Its easy to make, all it needs is a bit of forethought so that you have time to really bring out the flavours of the ingredients. Quite simply, put some dashi soup stock in a large pot with water and then add sake, soy sauce and sugar. Pop your ingredients in, bring to the boil and then leave on a low heat for several hours – in Japan its not uncommon to make this the day before and leave it on a really low heat.
This dish was therefore a perfect experiment for the Cook Japan rice cooker; all the ingredients went in, it was brought to the boil then simply left on “keep warm” until we were ready to eat.
Yesterday was a simple oden, we didn’t have time to get to the specialist shops that would have other ingredients, so we just used tofu, daikon (Japanese radish), potato, boiled eggs and shin beef. Each mouthful was then dipped in a little plate of karashi (hot mustard) for extra taste…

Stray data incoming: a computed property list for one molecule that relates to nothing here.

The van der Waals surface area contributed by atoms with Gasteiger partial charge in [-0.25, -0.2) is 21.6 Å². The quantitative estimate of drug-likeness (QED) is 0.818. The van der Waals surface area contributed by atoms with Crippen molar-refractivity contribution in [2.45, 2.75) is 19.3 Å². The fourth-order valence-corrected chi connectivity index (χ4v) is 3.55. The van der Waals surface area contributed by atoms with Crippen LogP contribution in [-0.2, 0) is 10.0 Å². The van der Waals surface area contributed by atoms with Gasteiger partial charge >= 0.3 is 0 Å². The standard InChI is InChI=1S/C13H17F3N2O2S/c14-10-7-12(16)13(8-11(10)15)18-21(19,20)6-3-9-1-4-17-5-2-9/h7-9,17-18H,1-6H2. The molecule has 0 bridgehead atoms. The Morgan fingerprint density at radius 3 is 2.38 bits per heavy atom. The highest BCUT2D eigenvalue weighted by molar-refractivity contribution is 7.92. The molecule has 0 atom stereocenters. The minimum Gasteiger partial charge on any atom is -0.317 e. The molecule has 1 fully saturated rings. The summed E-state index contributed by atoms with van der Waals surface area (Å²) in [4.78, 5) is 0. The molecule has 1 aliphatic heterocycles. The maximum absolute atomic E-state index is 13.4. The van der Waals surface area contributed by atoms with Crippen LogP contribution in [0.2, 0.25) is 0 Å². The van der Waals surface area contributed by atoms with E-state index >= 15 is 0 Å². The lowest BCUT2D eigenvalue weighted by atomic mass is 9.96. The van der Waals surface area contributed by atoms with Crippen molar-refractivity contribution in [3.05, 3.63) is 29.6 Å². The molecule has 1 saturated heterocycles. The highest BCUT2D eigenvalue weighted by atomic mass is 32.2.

With time to shop, or if we were back in Japan, we’d have tried to buy and use some of these common Oden ingredients as well:
- Tsuji – beef tendons
- Chikuwa – tubes of mixed processed fish meat (sounds weird, but tastes divine)
- Deep fried tofu, or fried tofu pouches (Atusage and Aburaage)
- Tsukune – fish or meat balls
- Pumpkin, and other Japanese regional twists on this classic stew